Liverpool clinched the WSL 2 title last weekend after a 4-2 win over second-placed Bristol City at Ashton Gate.

More than 5,000 fans turned out to watch the clash between the two teams, with City hoping to close the gap on their rivals and reignite their own fight to bounce back to WSL 1 possible. However, it wasn’t to be, as Liverpool dominated and were well-deserved winners.

Manager Matt Beard is thriving and looks to be enjoying his second spell leading the Reds. He took them to two WSL 1 titles in his first spell at the club and it seems fitting, on his return, he will take them back there.

There are still two games left to play for Liverpool in their title-winning season, but, having only lost once all year, they have opened up a 14-point gap at the top of the table that now puts them out of reach of being caught.

For the women’s game, the return of Liverpool to the top-flight is something which brings a lot of excitement.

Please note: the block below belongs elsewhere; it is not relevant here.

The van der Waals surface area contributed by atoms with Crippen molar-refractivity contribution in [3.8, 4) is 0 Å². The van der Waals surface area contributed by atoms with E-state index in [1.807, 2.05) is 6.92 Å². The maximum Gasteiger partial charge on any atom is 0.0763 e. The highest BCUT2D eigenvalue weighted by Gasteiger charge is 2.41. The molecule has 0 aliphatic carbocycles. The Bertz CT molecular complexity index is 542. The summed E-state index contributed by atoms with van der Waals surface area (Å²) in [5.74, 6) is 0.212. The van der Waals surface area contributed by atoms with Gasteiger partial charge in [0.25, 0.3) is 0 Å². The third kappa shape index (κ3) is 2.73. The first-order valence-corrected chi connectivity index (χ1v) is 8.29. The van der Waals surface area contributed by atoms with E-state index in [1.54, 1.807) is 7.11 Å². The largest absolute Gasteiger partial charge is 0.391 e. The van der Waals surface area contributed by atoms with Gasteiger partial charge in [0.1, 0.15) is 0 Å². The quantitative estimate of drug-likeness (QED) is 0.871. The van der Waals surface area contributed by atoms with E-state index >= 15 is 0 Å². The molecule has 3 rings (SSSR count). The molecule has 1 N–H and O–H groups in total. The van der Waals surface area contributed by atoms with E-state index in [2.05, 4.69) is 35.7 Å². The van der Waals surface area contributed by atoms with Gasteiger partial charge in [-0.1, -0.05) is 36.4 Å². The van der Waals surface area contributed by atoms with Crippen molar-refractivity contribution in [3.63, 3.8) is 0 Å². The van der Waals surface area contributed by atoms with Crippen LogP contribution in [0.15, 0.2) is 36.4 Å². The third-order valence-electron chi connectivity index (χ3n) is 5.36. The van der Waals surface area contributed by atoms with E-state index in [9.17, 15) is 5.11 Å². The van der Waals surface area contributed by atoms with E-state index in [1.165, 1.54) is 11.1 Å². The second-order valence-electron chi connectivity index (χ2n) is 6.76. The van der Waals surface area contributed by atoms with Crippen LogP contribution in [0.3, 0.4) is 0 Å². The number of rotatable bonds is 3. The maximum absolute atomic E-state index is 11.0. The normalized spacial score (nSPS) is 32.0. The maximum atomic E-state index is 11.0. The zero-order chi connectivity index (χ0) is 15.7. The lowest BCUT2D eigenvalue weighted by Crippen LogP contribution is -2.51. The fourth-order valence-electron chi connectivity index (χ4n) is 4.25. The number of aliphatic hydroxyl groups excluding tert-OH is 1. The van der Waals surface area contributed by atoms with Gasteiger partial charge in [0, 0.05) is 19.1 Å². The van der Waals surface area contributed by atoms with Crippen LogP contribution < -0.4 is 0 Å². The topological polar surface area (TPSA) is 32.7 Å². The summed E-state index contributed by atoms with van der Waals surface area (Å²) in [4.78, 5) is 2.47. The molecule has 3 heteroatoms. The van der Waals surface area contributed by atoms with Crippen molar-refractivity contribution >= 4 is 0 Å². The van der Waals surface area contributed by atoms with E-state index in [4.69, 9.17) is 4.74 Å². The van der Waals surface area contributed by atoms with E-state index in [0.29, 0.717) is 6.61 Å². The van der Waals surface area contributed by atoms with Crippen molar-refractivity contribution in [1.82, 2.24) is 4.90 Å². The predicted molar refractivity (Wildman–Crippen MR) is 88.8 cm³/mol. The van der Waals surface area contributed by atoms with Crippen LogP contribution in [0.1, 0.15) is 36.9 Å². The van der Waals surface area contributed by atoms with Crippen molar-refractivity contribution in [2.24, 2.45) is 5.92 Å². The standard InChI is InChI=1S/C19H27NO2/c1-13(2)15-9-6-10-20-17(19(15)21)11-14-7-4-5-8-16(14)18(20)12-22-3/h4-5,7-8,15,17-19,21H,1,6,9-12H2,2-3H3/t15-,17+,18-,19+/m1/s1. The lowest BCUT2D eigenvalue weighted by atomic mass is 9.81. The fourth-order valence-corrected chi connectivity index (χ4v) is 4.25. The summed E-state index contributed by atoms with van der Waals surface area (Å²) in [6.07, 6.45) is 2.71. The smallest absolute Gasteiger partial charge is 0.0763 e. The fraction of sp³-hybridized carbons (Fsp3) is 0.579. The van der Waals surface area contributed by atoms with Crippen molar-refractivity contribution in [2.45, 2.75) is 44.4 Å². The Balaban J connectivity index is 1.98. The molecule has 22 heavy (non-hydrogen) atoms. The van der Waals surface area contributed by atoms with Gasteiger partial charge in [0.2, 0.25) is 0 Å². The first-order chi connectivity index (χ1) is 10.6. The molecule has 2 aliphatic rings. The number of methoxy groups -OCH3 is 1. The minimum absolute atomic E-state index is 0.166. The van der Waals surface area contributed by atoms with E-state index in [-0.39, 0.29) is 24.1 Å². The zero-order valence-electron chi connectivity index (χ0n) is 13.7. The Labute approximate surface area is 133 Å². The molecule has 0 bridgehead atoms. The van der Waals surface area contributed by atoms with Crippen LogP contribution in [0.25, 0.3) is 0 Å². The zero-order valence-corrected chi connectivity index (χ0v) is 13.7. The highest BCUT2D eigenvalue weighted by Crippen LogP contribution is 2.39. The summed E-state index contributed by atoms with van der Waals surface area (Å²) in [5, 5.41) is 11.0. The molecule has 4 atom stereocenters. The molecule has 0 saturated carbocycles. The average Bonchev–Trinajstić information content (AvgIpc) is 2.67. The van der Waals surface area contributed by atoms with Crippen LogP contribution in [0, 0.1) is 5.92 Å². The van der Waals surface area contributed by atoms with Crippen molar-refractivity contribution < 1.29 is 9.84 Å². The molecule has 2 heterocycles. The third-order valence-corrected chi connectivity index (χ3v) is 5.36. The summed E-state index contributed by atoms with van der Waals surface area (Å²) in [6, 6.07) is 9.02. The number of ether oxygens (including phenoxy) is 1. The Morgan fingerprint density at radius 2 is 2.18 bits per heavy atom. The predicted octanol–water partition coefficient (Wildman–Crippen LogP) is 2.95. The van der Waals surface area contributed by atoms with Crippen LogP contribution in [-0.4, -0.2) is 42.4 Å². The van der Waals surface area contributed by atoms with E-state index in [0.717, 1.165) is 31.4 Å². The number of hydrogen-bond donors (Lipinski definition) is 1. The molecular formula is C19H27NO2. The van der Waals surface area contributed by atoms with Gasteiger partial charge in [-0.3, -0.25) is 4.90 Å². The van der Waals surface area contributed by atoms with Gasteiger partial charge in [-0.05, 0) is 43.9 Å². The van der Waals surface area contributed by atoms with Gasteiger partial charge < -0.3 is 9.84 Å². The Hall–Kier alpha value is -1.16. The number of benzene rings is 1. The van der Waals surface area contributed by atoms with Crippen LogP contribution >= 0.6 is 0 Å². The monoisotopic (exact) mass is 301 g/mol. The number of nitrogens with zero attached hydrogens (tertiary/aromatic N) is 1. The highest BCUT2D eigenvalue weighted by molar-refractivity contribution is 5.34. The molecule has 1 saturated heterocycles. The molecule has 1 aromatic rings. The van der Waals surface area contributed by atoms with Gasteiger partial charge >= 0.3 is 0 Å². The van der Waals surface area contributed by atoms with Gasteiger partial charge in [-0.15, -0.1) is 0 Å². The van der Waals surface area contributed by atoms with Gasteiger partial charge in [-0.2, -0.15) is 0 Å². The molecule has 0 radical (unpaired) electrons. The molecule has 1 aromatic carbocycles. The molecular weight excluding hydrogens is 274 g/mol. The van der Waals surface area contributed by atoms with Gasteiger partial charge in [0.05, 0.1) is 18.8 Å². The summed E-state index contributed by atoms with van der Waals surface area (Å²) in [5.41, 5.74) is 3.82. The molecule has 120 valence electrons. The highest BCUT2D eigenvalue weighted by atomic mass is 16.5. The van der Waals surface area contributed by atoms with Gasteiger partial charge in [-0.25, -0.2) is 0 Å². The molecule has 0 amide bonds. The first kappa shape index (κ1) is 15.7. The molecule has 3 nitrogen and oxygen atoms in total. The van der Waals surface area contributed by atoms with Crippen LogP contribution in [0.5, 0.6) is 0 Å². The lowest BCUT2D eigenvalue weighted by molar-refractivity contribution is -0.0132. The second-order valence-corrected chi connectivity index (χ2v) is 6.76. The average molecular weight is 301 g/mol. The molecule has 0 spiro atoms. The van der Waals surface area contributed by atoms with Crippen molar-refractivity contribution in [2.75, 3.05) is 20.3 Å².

From a commercial perspective, having more of the top clubs in the first division brings immediate interest and value – and the prospect of another WSL 1 derby, between the Reds and cross-city rivals Everton, will be eagerly anticipated.

Liverpool will lift the trophy when they return home to Tranmere Rovers’ Prenton Park on April 24 against Sheffield United.

The success of the team will hopefully lead to the side enjoying more resources to enable them to compete in WSL 1, something which was reported to be lacking when they were relegated in 2020.

New England captain was the obvious choice

England have confirmed Arsenal’s Leah Williamson will lead the Lionesses out at the Euros this summer as captain.

Long-serving skipper Steph Houghton has missed every camp since Sarina Wiegman took over last summer through a persistent Achilles injury.

The Dutch coach has been patient in announcing a new permanent leader of the group, but – with the tournament fast approaching – Williamson was the obvious choice after she had worn the armband in England’s most recent matches.

Meanwhile, after a five-year snub of the national team due to what she viewed as subpar treatment, multiple Ballon d’Or winner Ada Hegerberg has returned to the Norway set-up ahead of this summer’s tournament.